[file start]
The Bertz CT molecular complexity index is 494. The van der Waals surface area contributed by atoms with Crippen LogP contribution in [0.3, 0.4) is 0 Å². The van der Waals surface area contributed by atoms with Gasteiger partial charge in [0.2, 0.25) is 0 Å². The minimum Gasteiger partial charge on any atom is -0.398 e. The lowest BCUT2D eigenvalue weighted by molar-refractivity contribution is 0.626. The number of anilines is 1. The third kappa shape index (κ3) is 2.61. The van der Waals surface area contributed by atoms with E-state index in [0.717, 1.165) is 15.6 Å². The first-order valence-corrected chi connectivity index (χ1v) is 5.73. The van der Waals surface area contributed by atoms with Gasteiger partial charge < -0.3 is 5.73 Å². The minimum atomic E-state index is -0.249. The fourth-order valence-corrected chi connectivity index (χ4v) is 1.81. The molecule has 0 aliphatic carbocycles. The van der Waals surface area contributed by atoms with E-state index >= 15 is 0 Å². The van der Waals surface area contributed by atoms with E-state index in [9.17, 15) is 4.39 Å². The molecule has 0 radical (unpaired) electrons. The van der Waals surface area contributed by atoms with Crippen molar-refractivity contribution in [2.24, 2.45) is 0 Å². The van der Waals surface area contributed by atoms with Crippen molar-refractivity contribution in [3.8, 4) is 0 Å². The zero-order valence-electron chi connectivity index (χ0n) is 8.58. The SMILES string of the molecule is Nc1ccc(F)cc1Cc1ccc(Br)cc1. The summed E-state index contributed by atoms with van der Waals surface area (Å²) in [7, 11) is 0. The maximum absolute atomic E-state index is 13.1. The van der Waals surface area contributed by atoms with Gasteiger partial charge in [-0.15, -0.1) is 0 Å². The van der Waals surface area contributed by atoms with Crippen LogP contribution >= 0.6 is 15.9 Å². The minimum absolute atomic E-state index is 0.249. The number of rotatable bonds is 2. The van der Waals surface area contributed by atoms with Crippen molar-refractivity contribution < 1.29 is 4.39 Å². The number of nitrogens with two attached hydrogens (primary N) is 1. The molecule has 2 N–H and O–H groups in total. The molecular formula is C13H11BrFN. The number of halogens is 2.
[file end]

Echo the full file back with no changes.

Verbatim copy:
The Bertz CT molecular complexity index is 494. The van der Waals surface area contributed by atoms with Crippen LogP contribution in [0.3, 0.4) is 0 Å². The van der Waals surface area contributed by atoms with Gasteiger partial charge in [0.2, 0.25) is 0 Å². The minimum Gasteiger partial charge on any atom is -0.398 e. The lowest BCUT2D eigenvalue weighted by molar-refractivity contribution is 0.626. The number of anilines is 1. The third kappa shape index (κ3) is 2.61. The van der Waals surface area contributed by atoms with E-state index in [0.717, 1.165) is 15.6 Å². The first-order valence-corrected chi connectivity index (χ1v) is 5.73. The van der Waals surface area contributed by atoms with Gasteiger partial charge < -0.3 is 5.73 Å². The minimum atomic E-state index is -0.249. The fourth-order valence-corrected chi connectivity index (χ4v) is 1.81. The molecule has 0 aliphatic carbocycles. The van der Waals surface area contributed by atoms with E-state index >= 15 is 0 Å². The van der Waals surface area contributed by atoms with E-state index in [9.17, 15) is 4.39 Å². The molecule has 0 radical (unpaired) electrons. The van der Waals surface area contributed by atoms with Crippen molar-refractivity contribution in [2.24, 2.45) is 0 Å². The van der Waals surface area contributed by atoms with Crippen molar-refractivity contribution in [3.8, 4) is 0 Å². The zero-order valence-electron chi connectivity index (χ0n) is 8.58. The SMILES string of the molecule is Nc1ccc(F)cc1Cc1ccc(Br)cc1. The summed E-state index contributed by atoms with van der Waals surface area (Å²) in [7, 11) is 0. The maximum absolute atomic E-state index is 13.1. The van der Waals surface area contributed by atoms with Gasteiger partial charge in [-0.15, -0.1) is 0 Å². The van der Waals surface area contributed by atoms with Crippen LogP contribution >= 0.6 is 15.9 Å². The minimum absolute atomic E-state index is 0.249. The number of rotatable bonds is 2. The van der Waals surface area contributed by atoms with Crippen molar-refractivity contribution < 1.29 is 4.39 Å². The number of nitrogens with two attached hydrogens (primary N) is 1. The molecule has 2 N–H and O–H groups in total. The molecular formula is C13H11BrFN. The number of halogens is 2.